I've been working at this on-campus job for over four years now. Last week I was extended an offer to return to my summer internship part time the rest of my school year, so this past Friday I gave a letter with two weeks' notice because I wanted to "end things the right way."

Normally I'm very respectful and they know me as being a great worker. Honestly however, this job has just been a real pain and rather than ramping down (having me write instructions for next person, etc.) they're having me continue large projects (projects I'd been told before would be ongoing longterm anyway) or working on new, large time-consuming tasks. Working with the particular coworkers on those things is incredibly rough and stress-inducing, which can't be healthy while I'm dealing with a harder than usual semester.. Normally this time of year they are very flexible around my school schedule and understanding that I may need less work shift time so I can study more, etc. But at this point I can't even ask for that time since I'll be finished next week.

Am I able to leave before the two weeks are up? Would that be unprofessional now?

It's just an office campus job and at this point job history-wise I have great positive feedback from multiple levels of management from my internship, so I would like to think leaving this job somewhat earlier won't have much of a lasting effect.

Any advice? Thanks!

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    I would strongly suggest you stick it out. It's only two weeks right? How you handle your remaining time there could make or break the recommendations and references you could attain. From the schools perspective, they are losing someone who it sounds like they relied on, so they want to get the most of their domain knowledge while they can. I bet if they were having someone shadow you they probably would be hesitant to give you extra time off because then that person would lose out on valuable training. – Sidney Oct 7 '15 at 18:25
  • No one is shadowing me. Realistically from today till my last day, I have roughly 20 hours left and at least half are needed just getting things finalized. I need to write instructions for some tasks and share how things work with people. But in the meantime they're having me continue projects that will severely limit the time I have to do those things. – Spike Oct 7 '15 at 18:32
  • Also, while that's a valid question that is somewhat relevant, the differentiator is it is for a full time job. This is just a part time office job for an office at my school. I'd think that means the situation can be handled slightly differently. – Spike Oct 7 '15 at 18:33
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    Its the companies loss if they dont want to schedule in an organised hand over, but at the end of the day thats their problem - work as you normally do and what happens after your last day isnt your problem. – Moo Oct 7 '15 at 19:29
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    Have you tried to discuss this very issue with your management? – PM 77-1 Oct 7 '15 at 19:44

You can leave your job early if you so choose, and there's nothing legally preventing you, however it would definitely look unprofessional. It's up to you to decide whether to accept that risk, but I would only consider leaving without two weeks notice in a small set of extreme circumstances, and this is not one of them. Part of being professional is to accept and deal with it when there are some circumstances that are disagreeable but still within reason.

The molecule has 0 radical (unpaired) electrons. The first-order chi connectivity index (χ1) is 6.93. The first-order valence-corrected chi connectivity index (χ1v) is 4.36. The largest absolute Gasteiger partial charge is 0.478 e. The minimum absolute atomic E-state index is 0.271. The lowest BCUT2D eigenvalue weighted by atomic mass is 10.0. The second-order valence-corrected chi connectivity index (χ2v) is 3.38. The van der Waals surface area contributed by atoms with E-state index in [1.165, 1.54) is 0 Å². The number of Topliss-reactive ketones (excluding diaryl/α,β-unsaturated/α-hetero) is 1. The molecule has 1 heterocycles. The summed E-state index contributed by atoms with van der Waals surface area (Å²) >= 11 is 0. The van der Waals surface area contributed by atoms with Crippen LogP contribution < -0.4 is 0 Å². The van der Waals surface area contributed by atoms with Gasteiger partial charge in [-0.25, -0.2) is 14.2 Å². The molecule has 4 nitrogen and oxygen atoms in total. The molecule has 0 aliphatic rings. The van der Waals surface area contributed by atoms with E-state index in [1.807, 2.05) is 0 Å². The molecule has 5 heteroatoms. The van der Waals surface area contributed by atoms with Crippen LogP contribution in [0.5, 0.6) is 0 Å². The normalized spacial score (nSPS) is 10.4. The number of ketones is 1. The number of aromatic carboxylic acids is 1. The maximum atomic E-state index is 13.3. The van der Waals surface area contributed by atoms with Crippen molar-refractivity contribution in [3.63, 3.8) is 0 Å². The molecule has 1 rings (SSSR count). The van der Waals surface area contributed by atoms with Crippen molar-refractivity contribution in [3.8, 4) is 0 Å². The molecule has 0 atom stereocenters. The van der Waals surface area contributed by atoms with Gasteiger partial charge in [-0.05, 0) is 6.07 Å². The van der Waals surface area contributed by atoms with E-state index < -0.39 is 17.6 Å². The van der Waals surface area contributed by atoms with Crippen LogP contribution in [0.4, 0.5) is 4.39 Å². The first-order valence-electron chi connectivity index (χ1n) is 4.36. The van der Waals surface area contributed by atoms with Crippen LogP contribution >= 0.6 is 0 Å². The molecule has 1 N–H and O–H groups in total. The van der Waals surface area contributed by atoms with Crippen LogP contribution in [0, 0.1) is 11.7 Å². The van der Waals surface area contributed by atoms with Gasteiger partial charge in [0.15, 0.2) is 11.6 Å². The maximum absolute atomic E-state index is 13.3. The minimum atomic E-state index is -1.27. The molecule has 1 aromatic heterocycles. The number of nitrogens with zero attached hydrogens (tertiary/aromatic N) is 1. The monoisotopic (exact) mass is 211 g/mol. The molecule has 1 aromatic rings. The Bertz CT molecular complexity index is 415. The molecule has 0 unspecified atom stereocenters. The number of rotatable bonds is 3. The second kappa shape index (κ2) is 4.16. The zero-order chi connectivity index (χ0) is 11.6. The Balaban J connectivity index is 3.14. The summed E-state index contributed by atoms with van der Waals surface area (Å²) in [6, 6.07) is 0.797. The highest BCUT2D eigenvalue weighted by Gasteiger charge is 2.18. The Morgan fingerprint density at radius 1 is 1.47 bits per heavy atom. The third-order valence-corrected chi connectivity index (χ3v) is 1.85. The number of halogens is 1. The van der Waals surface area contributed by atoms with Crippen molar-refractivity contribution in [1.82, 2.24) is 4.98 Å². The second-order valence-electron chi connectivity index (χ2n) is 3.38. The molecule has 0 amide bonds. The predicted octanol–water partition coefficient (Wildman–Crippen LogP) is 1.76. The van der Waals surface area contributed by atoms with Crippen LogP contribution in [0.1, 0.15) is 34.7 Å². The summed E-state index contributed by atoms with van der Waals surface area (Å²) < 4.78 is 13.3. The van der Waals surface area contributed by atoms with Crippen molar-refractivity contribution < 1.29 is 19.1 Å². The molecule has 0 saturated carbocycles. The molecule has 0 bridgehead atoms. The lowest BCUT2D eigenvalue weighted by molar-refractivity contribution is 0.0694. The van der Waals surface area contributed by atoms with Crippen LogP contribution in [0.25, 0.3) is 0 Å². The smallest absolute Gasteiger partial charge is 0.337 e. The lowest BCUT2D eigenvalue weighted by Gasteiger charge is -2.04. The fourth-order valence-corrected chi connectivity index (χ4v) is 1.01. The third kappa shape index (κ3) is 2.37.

Am I able to leave before the two weeks are up? Would that be unprofessional now?

Assuming you are in the US, and you don't have a contract that requires a specific notice period, then yes - you can leave at any point in time.

That said, a notice (typically two weeks) is considered a professional courtesy, and anything less would be less than professional. You would risk some of the "great positive feedback" capital you have built up over the past four years.

It's only two weeks and for you amounts to only 20 hours. The most professional thing would be to grit your teeth, stick it out for the two weeks, do whatever work they prefer you do in your final weeks, and do the best you can.

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    Even though this is a college job and not your eventual career, it is good to start behaving professionally now. There will be plenty of times in your career when you have to stick it out through less than perfect circumstances, might as well get used to dealing with that now. – HLGEM Oct 8 '15 at 14:19

Everything is voluntary. Of course, there are consequences and you'll have to determine if the consequences outweigh leaving.

If you have good rapport with your managers and would like to keep it that way, then I suggest leaving at the time you said you would. If they are giving you more work, make sure they got the notice. It wouldn't hurt to get a confirmation from a manager like saying, "Hey Joe, did you get my 2 weeks notice?" Just to make sure they have it. Don't just assume because you sent it by email they would have gotten/acknowledged it.

Normally you give a email and a written notice of leaving. Make sure you sign and date it.

  • Definitely. I actually told both my manager and my supervising coworker in person inside an office, and then sent a formal letter afterword. So it's not a question of whether they know or not. But pretty much the issue is they want me to continue larger projects I had originally been told would be continually ongoing, not something I'd be able to finish any time soon. So it doesn't make sense for me to continue working at them the entire time rather than setting up instructions for when I leave. – Spike Oct 7 '15 at 22:43

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